On average, 24 people per minute are experiencing physical or emotional abuse, according to the National Domestic Violence Hotline. These are hallmarks of an abusive relationship. You may be asking yourself, “Why don’t people who are being abused just walk away?” The truth is, many victims of abuse don’t realize that they are experiencing abuse. 

When people end a relationship, they try ending it on good terms. A person will both try to give and receive closure. However, abusive relationships are different. If you are in an abusive relationship, you do not owe an abuser closure or anything for that matter. Your main concern should be getting out safely. If someone is dominating every aspect of your life, such as who you communicate with or your finances, they are abusing you; you need to find a way out. 

Recognizing Red Flags

There are signs of abusive relationships that are easily recognizable, but others that are thickly veiled and are meant to throw you off so that you won’t leave. A tactic that abusers use on victims is isolating them from their friends, family, or anyone else who the abuser perceives as a threat. The purpose of this is so that the abuser has a sense of full control over you. Abusers will also gaslight you and make you feel like you are doing tasks incorrectly. This is to make you think that the abuser is the one person you should be dependent on. Since abusers lack empathy, they hurt your feelings and then proceed to blame you, telling you that you’re just too sensitive. Lying is rampant among abusers, but then they will accuse you of lying even when you’re not. Calling you a liar is a tactic that abusers use to further mistreat you. It’s a never-ending, tiring cycle. The most confusing pattern that abusers display is their love bombing. After an episode of anger, abusers will overcompensate by buying you lavish gifts—only to go back to their terrifying ways shortly after. No one deserves to be subjected to this treatment. 

Leaving the Relationship

It’s inherently difficult coming to terms with leaving any relationship, but it’s even more daunting trying to escape an abusive situation. Walking away from a relationship that is no longer serving you for the betterment of your life is one of the strongest acts you will take. Know that it is possible for you to leave, even if the abuser makes you feel like you have no options. As difficult as this is to process, you’ll have to come up with a safety plan. When your partner is having bouts of anger, go to a room that you have deemed safe. Avoid going to the kitchen because there are objects that can be used as a weapon. Go to a room that has windows. Be ready to leave at a moment’s notice, so make sure that your car has gas ahead of time. You can also coordinate for a friend to pick you up. Stash away your important documents at your friend’s house so that the abuser doesn’t destroy them. Try your best to memorize the most important contacts on your phone in case the abuser takes your phone. Remember that you are not a burden, and your loved ones will unconditionally help you.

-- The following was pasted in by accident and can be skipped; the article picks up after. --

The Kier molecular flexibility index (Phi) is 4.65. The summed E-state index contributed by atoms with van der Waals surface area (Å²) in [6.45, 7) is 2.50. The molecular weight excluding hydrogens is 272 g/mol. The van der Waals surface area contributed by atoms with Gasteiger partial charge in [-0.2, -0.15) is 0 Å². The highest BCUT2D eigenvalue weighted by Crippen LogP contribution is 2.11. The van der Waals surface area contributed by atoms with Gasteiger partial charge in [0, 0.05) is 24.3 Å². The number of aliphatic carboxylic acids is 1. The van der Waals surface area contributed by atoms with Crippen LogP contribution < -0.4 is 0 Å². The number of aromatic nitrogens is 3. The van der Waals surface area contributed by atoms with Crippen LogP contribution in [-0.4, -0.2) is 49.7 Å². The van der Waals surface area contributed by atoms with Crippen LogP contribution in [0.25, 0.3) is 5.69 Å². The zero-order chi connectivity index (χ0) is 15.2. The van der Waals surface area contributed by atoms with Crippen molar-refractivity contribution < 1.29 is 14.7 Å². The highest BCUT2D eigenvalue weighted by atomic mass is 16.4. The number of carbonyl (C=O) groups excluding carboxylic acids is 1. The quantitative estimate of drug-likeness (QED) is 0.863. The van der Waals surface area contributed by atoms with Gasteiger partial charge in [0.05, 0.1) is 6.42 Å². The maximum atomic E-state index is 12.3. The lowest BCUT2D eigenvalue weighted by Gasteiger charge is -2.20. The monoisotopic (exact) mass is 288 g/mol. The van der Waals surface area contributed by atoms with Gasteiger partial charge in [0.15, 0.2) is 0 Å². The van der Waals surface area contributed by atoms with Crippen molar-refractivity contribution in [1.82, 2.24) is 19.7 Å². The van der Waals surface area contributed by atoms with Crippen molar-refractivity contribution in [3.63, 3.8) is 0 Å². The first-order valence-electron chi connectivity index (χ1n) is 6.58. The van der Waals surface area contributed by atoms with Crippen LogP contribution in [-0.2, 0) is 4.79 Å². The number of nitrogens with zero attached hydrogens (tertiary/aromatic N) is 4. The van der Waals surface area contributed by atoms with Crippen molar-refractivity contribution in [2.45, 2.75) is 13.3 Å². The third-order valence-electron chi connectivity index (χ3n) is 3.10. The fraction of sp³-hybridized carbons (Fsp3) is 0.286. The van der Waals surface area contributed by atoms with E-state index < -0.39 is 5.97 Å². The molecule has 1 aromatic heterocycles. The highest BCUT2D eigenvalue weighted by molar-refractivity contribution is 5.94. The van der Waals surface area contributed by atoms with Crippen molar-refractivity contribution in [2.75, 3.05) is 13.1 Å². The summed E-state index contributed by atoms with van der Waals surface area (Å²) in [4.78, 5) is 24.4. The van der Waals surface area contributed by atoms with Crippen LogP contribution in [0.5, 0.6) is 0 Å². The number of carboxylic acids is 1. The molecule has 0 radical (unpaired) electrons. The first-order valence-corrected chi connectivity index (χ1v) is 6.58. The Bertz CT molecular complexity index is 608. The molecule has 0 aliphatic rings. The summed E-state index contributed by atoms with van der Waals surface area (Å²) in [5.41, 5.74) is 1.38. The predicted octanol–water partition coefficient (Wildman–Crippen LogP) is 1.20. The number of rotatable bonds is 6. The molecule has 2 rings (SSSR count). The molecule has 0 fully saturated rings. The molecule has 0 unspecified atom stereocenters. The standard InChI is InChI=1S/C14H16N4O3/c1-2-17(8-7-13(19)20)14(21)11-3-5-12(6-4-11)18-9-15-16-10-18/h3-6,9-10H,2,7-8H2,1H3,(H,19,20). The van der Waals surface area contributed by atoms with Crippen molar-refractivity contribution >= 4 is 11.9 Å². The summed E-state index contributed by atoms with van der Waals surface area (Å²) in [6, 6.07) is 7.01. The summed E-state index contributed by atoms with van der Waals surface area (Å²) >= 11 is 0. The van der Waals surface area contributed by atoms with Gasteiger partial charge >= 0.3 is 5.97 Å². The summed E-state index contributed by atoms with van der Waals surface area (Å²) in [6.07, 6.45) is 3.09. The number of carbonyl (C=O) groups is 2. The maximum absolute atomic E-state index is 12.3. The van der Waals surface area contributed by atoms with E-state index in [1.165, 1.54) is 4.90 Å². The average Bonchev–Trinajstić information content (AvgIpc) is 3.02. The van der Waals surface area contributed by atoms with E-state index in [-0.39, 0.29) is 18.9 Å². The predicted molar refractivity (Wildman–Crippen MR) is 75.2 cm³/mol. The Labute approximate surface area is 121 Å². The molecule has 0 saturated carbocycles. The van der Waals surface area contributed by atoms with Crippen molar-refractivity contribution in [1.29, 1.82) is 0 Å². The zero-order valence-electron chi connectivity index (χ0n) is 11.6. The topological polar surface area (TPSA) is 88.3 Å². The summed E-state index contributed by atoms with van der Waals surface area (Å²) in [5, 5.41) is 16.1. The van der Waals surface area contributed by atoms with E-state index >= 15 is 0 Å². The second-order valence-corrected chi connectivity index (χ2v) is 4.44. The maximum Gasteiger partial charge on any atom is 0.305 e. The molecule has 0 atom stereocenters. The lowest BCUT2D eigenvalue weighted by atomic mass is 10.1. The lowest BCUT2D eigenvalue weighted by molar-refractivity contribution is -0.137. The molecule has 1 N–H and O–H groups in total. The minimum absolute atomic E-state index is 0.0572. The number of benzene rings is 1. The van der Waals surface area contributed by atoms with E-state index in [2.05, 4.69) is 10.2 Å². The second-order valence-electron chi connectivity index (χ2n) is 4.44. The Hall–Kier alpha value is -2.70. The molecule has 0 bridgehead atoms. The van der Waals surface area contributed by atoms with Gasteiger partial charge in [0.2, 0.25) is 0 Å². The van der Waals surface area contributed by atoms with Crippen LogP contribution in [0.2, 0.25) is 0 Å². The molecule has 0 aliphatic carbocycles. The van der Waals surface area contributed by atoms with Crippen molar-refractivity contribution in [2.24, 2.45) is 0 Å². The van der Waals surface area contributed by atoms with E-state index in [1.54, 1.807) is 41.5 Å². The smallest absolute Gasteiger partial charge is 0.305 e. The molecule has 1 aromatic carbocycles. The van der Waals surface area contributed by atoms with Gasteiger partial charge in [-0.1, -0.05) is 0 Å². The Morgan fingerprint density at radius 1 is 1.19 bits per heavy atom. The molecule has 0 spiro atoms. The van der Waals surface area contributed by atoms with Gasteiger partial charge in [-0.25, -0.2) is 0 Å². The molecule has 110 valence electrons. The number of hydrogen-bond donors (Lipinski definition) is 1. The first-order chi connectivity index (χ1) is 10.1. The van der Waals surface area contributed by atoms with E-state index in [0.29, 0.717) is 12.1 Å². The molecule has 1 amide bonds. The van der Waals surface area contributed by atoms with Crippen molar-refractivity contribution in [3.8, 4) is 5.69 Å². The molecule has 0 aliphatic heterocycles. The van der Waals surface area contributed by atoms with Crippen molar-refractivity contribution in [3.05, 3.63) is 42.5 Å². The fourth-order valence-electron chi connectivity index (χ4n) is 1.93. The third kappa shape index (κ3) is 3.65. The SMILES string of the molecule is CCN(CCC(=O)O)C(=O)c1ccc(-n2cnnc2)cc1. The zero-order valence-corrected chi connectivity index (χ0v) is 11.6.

Domestic Violence Shelters

Consider going to a domestic violence shelter. If you have children, you can take your children with you to the shelter. Shelters provide you with basic needs, such as food and toiletries. They can also help you get back on your feet by assisting you in finding a job, housing, and proving you with other resources. Be careful with who you give out your personal info to, and use a fake name if you must, particularly if you live in a small town. This will prevent the abuser from finding you. 

Building a Healthy Relationship with Yourself

None of this is your fault, even if the abuser made you feel like you’re to blame. The abuser must sort out their own issues. Enlist the support of your friends, family, and a counselor. Do everything in your power to move forward, such as contacting the police. File a restraining order against the abuser. If it makes you feel better, consider relocating to somewhere new. Although you shouldn’t be the one who needs to move, sometimes it’s for the best and you will be able to start fresh. 

Escaping an abusive situation is never easy, and it can feel nearly impossible if you’re married to an abuser. With the help of a loved one, you will be able to escape this toxic situation, regardless of marital status. You will reclaim your life and heal.